Wednesday, March 29, 2023

SaveTheHills survey of landslides near Dikchu (East Sikkim) on 27Mar2023



Following media reports on a major landslide occurrence at Sokpay, near DIKCHU on 26Mar2023, we made a quick visit to the region the next day. Our report:

Rainfall data for the month of MARCH of Mangan (District HQ of North Sikkim)
2021 - 249.9mm
2022 - 166.5mm
2023 - 272mm (upto 28Mar2023)
Dikchu is situated approx 2.5km (approx 21km by road) south of Mangan.

Location and Co-ordinates of the base (toe) of landslide
The landslide at Sokpay (Rakdong-Tintek block) is huge with the crown located at least 1500' above the toe. We could only survey the base (toe) of the landslide which is located very close to DIKCHU town because the landslide has cut off access to the higher reaches where several affected homesteads are located.
Co-ordinates and elevation: N27° 23.822' E88° 31.142'
Elevation: 2543ft (775m)

Brief history and date and time of occurrence
As per locals, the landslide at Sokpay took place between 3-4am on 26Mar2023.
However, they trace back the instability to 2016 when there was a landslide in the area and thereafter, smaller landslides taking place at regular (even yearly) intervals; with 'surveys' being conducted and talks of relocation also taking place but nothing being implemented.

Probable cause
This seems to be a mystery since there has been very little rainfall in this region since Oct2022. In Mar2023, Mangan and Gangtok region did receive 'excess' rainfall (see below)
But this amount and intensity of rainfall, in our experience does not trigger such a large landslide. Local people are quick to point out that it is NHPC's Stage V Dam on the Teesta river located at Dikchu as a cause and also the large power towers (pylons) at the top (crown) of the landslide as the probable trigger.
However, there is no study done to prove this.
Government officials are equally fast in saying the entire investigation is being done by the Department of Mines and Geology, Govt of Sikkim and that their report on the cause and remedial measures to be taken is awaited. They also point out that this area is landslide prone with many sinking zones - which even a cursory look at the region will prove as correct.
We also found no other evidence of large scale and recent human interference such as road/tunnel construction which could have triggered the landslide. Nor was there any erosion by a jhora or river in the close vicinity which could have caused erosion and triggered the  landslide which started from the hilltop.

Casualties and damage
There were no human lives lost even though the farmers lost cattle and pigs in the slide. 4 homes were totally damaged and 20 families have been shifted to temporary relief shelters by the government. Unlike the landslide in Pathing, both the media and government authorities seem to have mobilized immediately. The Government has implemented relief measures and also taken the help of the Power Companies to provide temporary rehabilitation to the affected families.
Road communications from DIKCHU to GANGTOK has snapped and the main road from DIKCHU to MANGAN may also be affected in case the landslide is reactivated during the oncoming monsoons.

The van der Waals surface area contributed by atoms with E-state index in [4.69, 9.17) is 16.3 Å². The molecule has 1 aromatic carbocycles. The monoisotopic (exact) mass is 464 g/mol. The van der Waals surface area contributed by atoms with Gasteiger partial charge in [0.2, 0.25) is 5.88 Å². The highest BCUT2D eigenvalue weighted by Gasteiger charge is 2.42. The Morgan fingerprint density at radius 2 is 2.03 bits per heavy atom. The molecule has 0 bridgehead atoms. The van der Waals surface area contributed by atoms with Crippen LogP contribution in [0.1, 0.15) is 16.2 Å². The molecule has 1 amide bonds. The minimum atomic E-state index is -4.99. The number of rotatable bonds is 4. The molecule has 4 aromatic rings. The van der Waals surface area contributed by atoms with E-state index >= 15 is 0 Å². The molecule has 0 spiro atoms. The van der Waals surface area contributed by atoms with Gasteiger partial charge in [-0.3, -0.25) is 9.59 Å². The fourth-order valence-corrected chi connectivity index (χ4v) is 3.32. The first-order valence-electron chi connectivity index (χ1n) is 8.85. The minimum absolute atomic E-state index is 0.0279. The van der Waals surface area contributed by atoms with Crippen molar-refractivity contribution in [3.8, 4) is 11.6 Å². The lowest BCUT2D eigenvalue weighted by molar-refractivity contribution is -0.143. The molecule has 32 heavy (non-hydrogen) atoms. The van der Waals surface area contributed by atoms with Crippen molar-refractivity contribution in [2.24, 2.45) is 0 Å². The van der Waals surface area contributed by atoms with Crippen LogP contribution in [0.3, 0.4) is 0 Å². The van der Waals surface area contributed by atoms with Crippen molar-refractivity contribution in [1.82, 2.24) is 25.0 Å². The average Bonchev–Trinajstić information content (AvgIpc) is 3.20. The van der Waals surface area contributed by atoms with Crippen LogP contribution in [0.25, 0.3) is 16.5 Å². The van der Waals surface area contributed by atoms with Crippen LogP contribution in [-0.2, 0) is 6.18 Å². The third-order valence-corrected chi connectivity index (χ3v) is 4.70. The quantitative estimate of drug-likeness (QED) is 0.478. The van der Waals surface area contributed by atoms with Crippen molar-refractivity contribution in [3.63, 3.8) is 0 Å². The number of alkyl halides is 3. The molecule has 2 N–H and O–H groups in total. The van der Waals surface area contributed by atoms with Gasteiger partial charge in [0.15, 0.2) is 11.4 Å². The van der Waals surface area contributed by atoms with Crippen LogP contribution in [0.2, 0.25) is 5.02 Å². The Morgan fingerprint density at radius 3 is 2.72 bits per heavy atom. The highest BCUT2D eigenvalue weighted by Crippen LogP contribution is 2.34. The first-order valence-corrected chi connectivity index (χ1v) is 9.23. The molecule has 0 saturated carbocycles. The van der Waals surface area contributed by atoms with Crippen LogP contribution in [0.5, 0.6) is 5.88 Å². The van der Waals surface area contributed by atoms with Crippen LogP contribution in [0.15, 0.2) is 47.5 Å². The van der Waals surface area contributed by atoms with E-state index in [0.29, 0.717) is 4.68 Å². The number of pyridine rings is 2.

We discovered this landslide at Tumin Shelay, in the same area almost by accident. This huge landslide is more than a year old and seems to have been triggered by rain in an agricultural area. The farmers have lost almost 3 acres of paddy field there and around 3-5 families have been compelled to relocate. A local person guided us to the landslide which has affected the lives of the farming community in more ways than one - tourism which was coming up around a beautiful waterfall in the vicinity has died a premature death.
Like many landslides which occur in remote areas, this one never hit the headlines - in fact, I had never even heard about it, until we reached the place searching for the recent DIKCHU slide.

Location and Co-ordinates of landslide
Located at Tumin Shelay village.
Co- ordinates near the crown: N27° 19.492' E88° 30.134'
Elevation: 4082ft (1244m)

We will be uploading a short documentary, on our visit to these landslide sites. The documentary will include interviews, images and drone footages of the landslides.

Praful Rao
Kalimpong district
Darjeeling-Sikkim Himalaya

Sunday, March 5, 2023

Silences and biases in media and academic reporting of Landslide Disasters

I recently came across a study done primarily on major US media networks titled 'How many deaths does it take for a disaster to receive news coverage' (Source: Eisensee and Stromberg (2007)). The two authors found out that for every person killed by a volcano 882 people have to die of landslides to receive the same coverage in US televised news. This creates dangerous biases and affects the attention given to landslides as a disaster. Disasters like landslides are less 'spectacular', with fewer dramatic stories and therefore not documented. Though the data is for the US media networks there are many examples of how landslides have been ignored in our region as well. To refer to a recent instance, we documented how the landslide in Pathing was overlooked for over 3 months which caused severe distress to the lives and livelihood of the people there. You can view the videos here.

Location is also a bias which is talked about in this article, where developed nations like Europe and America get way more coverage than the rest. 

I performed a simple search on Google, taking The Times Of India as a case study, with the keywords 'Landslides in The Pune Times of India' vs Uttarakhand, Darjeeling and Mizoram. The results clearly show the discrimination in media reports, where importance has been given to developed regions yet again.